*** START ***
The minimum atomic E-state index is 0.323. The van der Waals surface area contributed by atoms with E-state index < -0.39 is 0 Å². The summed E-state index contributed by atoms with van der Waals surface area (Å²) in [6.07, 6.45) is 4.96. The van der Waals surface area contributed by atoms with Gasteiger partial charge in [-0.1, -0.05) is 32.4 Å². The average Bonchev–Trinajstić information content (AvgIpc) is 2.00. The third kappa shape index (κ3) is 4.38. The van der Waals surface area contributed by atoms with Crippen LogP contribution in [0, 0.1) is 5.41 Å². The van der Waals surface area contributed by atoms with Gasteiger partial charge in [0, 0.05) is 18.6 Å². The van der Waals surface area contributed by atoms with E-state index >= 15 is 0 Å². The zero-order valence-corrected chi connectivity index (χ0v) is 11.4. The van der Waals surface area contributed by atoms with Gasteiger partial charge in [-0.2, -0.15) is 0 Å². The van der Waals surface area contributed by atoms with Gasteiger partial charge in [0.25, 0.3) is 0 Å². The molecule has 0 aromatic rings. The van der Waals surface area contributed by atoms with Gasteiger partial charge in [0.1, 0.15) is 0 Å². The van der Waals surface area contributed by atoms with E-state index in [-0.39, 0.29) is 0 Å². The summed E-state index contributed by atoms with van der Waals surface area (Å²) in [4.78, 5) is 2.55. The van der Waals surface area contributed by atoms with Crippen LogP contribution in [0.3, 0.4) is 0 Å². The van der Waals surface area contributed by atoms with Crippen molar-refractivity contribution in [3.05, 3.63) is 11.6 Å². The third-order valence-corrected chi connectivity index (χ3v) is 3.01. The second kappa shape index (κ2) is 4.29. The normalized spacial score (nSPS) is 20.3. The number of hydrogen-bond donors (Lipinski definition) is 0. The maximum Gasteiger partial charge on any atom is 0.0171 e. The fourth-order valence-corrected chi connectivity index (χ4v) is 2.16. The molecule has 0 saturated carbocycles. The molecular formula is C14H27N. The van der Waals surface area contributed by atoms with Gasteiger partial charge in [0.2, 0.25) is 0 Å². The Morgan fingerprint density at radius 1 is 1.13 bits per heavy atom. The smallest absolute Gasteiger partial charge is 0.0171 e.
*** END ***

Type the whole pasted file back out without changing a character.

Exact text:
The minimum atomic E-state index is 0.323. The van der Waals surface area contributed by atoms with E-state index < -0.39 is 0 Å². The summed E-state index contributed by atoms with van der Waals surface area (Å²) in [6.07, 6.45) is 4.96. The van der Waals surface area contributed by atoms with Gasteiger partial charge in [-0.1, -0.05) is 32.4 Å². The average Bonchev–Trinajstić information content (AvgIpc) is 2.00. The third kappa shape index (κ3) is 4.38. The van der Waals surface area contributed by atoms with Crippen LogP contribution in [0, 0.1) is 5.41 Å². The van der Waals surface area contributed by atoms with Gasteiger partial charge in [0, 0.05) is 18.6 Å². The van der Waals surface area contributed by atoms with E-state index >= 15 is 0 Å². The zero-order valence-corrected chi connectivity index (χ0v) is 11.4. The van der Waals surface area contributed by atoms with Gasteiger partial charge in [-0.2, -0.15) is 0 Å². The van der Waals surface area contributed by atoms with Gasteiger partial charge in [0.25, 0.3) is 0 Å². The molecule has 0 aromatic rings. The van der Waals surface area contributed by atoms with Gasteiger partial charge in [0.1, 0.15) is 0 Å². The van der Waals surface area contributed by atoms with E-state index in [-0.39, 0.29) is 0 Å². The summed E-state index contributed by atoms with van der Waals surface area (Å²) in [4.78, 5) is 2.55. The van der Waals surface area contributed by atoms with Crippen LogP contribution in [0.3, 0.4) is 0 Å². The van der Waals surface area contributed by atoms with Crippen molar-refractivity contribution in [3.05, 3.63) is 11.6 Å². The third-order valence-corrected chi connectivity index (χ3v) is 3.01. The second kappa shape index (κ2) is 4.29. The normalized spacial score (nSPS) is 20.3. The number of hydrogen-bond donors (Lipinski definition) is 0. The maximum Gasteiger partial charge on any atom is 0.0171 e. The fourth-order valence-corrected chi connectivity index (χ4v) is 2.16. The molecule has 0 saturated carbocycles. The molecular formula is C14H27N. The van der Waals surface area contributed by atoms with Gasteiger partial charge in [0.2, 0.25) is 0 Å². The Morgan fingerprint density at radius 1 is 1.13 bits per heavy atom. The smallest absolute Gasteiger partial charge is 0.0171 e.